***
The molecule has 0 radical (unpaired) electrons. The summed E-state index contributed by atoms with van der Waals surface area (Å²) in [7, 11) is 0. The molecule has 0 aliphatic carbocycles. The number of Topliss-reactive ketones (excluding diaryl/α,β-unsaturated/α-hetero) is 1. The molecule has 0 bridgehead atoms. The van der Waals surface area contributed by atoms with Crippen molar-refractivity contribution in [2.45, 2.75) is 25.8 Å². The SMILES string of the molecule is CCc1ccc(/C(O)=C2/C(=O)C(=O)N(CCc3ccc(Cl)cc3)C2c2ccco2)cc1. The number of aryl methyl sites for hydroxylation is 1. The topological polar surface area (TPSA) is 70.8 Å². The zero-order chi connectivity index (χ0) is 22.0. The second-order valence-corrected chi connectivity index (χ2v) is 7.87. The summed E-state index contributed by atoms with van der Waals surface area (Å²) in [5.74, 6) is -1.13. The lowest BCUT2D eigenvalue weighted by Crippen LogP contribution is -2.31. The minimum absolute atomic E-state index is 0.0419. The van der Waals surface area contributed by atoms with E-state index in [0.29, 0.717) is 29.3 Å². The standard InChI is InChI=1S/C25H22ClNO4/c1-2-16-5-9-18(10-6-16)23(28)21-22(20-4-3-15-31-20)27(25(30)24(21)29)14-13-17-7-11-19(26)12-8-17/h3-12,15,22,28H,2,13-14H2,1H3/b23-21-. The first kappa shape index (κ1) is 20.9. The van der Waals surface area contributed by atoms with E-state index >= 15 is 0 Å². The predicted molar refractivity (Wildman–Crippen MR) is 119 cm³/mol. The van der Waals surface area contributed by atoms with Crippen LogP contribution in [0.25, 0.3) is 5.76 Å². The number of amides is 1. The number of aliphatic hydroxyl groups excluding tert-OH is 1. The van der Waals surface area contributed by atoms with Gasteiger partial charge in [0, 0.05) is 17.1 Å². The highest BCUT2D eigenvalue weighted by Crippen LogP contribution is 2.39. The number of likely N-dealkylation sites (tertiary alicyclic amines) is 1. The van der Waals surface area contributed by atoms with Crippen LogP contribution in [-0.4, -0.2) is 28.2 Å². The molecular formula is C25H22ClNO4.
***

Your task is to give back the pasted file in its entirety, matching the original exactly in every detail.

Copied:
The molecule has 0 radical (unpaired) electrons. The summed E-state index contributed by atoms with van der Waals surface area (Å²) in [7, 11) is 0. The molecule has 0 aliphatic carbocycles. The number of Topliss-reactive ketones (excluding diaryl/α,β-unsaturated/α-hetero) is 1. The molecule has 0 bridgehead atoms. The van der Waals surface area contributed by atoms with Crippen molar-refractivity contribution in [2.45, 2.75) is 25.8 Å². The SMILES string of the molecule is CCc1ccc(/C(O)=C2/C(=O)C(=O)N(CCc3ccc(Cl)cc3)C2c2ccco2)cc1. The number of aryl methyl sites for hydroxylation is 1. The topological polar surface area (TPSA) is 70.8 Å². The zero-order chi connectivity index (χ0) is 22.0. The second-order valence-corrected chi connectivity index (χ2v) is 7.87. The summed E-state index contributed by atoms with van der Waals surface area (Å²) in [5.74, 6) is -1.13. The lowest BCUT2D eigenvalue weighted by Crippen LogP contribution is -2.31. The minimum absolute atomic E-state index is 0.0419. The van der Waals surface area contributed by atoms with E-state index in [0.29, 0.717) is 29.3 Å². The standard InChI is InChI=1S/C25H22ClNO4/c1-2-16-5-9-18(10-6-16)23(28)21-22(20-4-3-15-31-20)27(25(30)24(21)29)14-13-17-7-11-19(26)12-8-17/h3-12,15,22,28H,2,13-14H2,1H3/b23-21-. The first kappa shape index (κ1) is 20.9. The van der Waals surface area contributed by atoms with E-state index >= 15 is 0 Å². The predicted molar refractivity (Wildman–Crippen MR) is 119 cm³/mol. The van der Waals surface area contributed by atoms with Crippen LogP contribution in [0.25, 0.3) is 5.76 Å². The number of amides is 1. The number of aliphatic hydroxyl groups excluding tert-OH is 1. The van der Waals surface area contributed by atoms with Gasteiger partial charge in [0, 0.05) is 17.1 Å². The highest BCUT2D eigenvalue weighted by Crippen LogP contribution is 2.39. The number of likely N-dealkylation sites (tertiary alicyclic amines) is 1. The van der Waals surface area contributed by atoms with Crippen LogP contribution in [-0.4, -0.2) is 28.2 Å². The molecular formula is C25H22ClNO4.